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Title: The Igbo 'village square', heritage and museum discourse : an ethnographic investigation
Author: Ugwuanyi, John Kelechi
ISNI:       0000 0004 8497 504X
Awarding Body: University of York
Current Institution: University of York
Date of Award: 2019
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Cultural heritage and associated discourses of preservation have become forces of global concern through international agencies such as UNESCO. This is especially true in Anglophone West Africa particularly Nigeria, where discourses of heritage are negotiated locally in relation to existing belief and value systems. This thesis explores this negotiation in the context of the Igbo village arena (or square) found at the heart of all Igbo villages. It examines the ontologies and epistemologies of 'Authorised Heritage Discuss' (AHD) and indigenous heritage conservation models in Nigeria focusing on inclusion and exclusion. The thesis further interrogates the interface between such indigenous models and global heritage discourses and practices. It uses ethnographic method that allowed a bottom-up enquiry with power-sharing possibilities. The thesis found that other than having binaries in heritage conservation and management methods in Nigeria, there are conflicts around the knowledge domain. It shows that the divisions are products of power and discourse which are philosophical and political; philosophical because of the conceptual differences, and political because of the spatial representations and national ideology. Further to the findings is the fact that AHD uses the 'static perfection' approach to conservation against the people's psychological make up that favour unbroken continuity. The thesis also found a new way of seeing the indigenous/local community as a constituent of human and nonhuman 'beings'. Consequently, it recognises that heritage has a 'life' and lives in the same community with humans and other 'beings'. Acknowledging the announcement of a new geological epoch, the Anthropocene and the new quests for finding alternative heritage conservation design that aligns with the ethical requirements of the time, the thesis suggests the in-use conservation paradigm. Arguments put forward to support in-use method emanates from what was found among the Igbo, the fact that heritage passes through the same life cycle of birth, living, death (that includes decay and decomposition) and re-birth, which AHD either denies or delays. The principles of in-use conservation approach encourage intensive and effective care for heritage in their living community to elongate and sustain the 'utilitarian values' of heritage envisioned in its 'birthing or production mission'. By so doing, the thesis concludes that heritage would make its contributions towards solving problems of the Anthropocene, one of which is climate change that threatens the lives of all 'beings' in the universe. It strongly argues that thinking about heritage in this sense would help us make informed decisions for the future of heritage in the Anthropocene.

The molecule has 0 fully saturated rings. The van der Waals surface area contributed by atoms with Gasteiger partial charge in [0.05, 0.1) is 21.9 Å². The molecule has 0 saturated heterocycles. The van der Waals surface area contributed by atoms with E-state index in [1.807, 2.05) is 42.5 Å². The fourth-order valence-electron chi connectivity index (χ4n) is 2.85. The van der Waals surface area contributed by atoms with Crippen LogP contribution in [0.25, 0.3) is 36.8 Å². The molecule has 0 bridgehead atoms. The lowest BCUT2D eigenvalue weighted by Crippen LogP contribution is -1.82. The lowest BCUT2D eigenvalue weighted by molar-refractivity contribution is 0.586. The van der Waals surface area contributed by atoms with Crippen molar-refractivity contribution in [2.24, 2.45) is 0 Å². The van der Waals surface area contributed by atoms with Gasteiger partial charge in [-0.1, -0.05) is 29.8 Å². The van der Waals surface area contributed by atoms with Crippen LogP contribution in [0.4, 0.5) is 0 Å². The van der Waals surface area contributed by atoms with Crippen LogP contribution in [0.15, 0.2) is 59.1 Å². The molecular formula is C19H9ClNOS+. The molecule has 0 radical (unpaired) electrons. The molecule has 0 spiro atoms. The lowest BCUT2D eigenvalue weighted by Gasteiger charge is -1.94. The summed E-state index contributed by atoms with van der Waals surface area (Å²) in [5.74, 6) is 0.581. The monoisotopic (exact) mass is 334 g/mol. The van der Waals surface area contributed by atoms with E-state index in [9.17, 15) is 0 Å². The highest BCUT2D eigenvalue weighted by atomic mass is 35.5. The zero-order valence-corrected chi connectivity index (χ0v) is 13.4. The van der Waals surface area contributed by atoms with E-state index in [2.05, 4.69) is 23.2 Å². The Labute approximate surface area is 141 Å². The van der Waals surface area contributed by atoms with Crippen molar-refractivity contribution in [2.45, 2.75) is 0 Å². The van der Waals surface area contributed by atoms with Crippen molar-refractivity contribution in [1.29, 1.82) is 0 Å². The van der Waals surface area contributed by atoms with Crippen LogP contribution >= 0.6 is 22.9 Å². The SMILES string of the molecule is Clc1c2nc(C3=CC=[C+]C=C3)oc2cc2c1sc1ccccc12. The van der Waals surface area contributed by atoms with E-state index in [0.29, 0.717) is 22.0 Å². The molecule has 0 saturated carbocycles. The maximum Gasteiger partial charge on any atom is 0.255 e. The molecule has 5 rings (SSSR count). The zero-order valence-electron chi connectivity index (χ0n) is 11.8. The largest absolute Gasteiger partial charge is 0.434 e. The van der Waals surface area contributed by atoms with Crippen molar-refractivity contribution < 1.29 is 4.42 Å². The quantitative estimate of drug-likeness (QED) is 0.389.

Supervisor: Schofield, John Sponsor: Not available
Qualification Name: Thesis (Ph.D.) Qualification Level: Doctoral
EThOS ID:  DOI: Not available